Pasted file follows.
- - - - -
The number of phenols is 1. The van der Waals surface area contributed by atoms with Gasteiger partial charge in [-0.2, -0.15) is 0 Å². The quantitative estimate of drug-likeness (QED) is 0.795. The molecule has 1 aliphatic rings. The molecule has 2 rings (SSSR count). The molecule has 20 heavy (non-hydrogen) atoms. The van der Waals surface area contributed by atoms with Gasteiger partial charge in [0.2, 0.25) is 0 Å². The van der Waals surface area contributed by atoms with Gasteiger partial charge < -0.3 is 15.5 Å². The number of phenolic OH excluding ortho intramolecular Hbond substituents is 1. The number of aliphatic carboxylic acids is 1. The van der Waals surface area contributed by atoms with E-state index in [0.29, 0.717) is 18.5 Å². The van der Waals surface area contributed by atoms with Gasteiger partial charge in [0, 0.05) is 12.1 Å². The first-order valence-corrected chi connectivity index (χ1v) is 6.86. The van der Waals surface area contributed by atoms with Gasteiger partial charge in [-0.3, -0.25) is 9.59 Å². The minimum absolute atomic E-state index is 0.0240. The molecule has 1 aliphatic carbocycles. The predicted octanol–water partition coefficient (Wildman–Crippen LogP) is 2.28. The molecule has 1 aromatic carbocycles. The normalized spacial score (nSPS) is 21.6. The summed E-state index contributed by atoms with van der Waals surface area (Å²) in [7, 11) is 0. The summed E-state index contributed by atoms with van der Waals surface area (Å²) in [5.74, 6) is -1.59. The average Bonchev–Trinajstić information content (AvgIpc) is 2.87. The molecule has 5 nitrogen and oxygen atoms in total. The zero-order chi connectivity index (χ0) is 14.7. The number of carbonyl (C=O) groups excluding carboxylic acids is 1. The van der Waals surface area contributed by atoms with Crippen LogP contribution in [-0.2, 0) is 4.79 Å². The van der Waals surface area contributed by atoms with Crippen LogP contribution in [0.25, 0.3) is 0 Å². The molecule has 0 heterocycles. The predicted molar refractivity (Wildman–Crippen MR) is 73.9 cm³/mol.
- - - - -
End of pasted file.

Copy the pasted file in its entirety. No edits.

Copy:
The number of phenols is 1. The van der Waals surface area contributed by atoms with Gasteiger partial charge in [-0.2, -0.15) is 0 Å². The quantitative estimate of drug-likeness (QED) is 0.795. The molecule has 1 aliphatic rings. The molecule has 2 rings (SSSR count). The molecule has 20 heavy (non-hydrogen) atoms. The van der Waals surface area contributed by atoms with Gasteiger partial charge in [0.2, 0.25) is 0 Å². The van der Waals surface area contributed by atoms with Gasteiger partial charge < -0.3 is 15.5 Å². The number of phenolic OH excluding ortho intramolecular Hbond substituents is 1. The number of aliphatic carboxylic acids is 1. The van der Waals surface area contributed by atoms with E-state index in [0.29, 0.717) is 18.5 Å². The van der Waals surface area contributed by atoms with Gasteiger partial charge in [0, 0.05) is 12.1 Å². The first-order valence-corrected chi connectivity index (χ1v) is 6.86. The van der Waals surface area contributed by atoms with Gasteiger partial charge in [-0.3, -0.25) is 9.59 Å². The minimum absolute atomic E-state index is 0.0240. The molecule has 1 aliphatic carbocycles. The predicted octanol–water partition coefficient (Wildman–Crippen LogP) is 2.28. The molecule has 1 aromatic carbocycles. The normalized spacial score (nSPS) is 21.6. The summed E-state index contributed by atoms with van der Waals surface area (Å²) in [7, 11) is 0. The summed E-state index contributed by atoms with van der Waals surface area (Å²) in [5.74, 6) is -1.59. The average Bonchev–Trinajstić information content (AvgIpc) is 2.87. The molecule has 5 nitrogen and oxygen atoms in total. The zero-order chi connectivity index (χ0) is 14.7. The number of carbonyl (C=O) groups excluding carboxylic acids is 1. The van der Waals surface area contributed by atoms with Crippen LogP contribution in [-0.2, 0) is 4.79 Å². The van der Waals surface area contributed by atoms with Crippen LogP contribution in [0.25, 0.3) is 0 Å². The molecule has 0 heterocycles. The predicted molar refractivity (Wildman–Crippen MR) is 73.9 cm³/mol.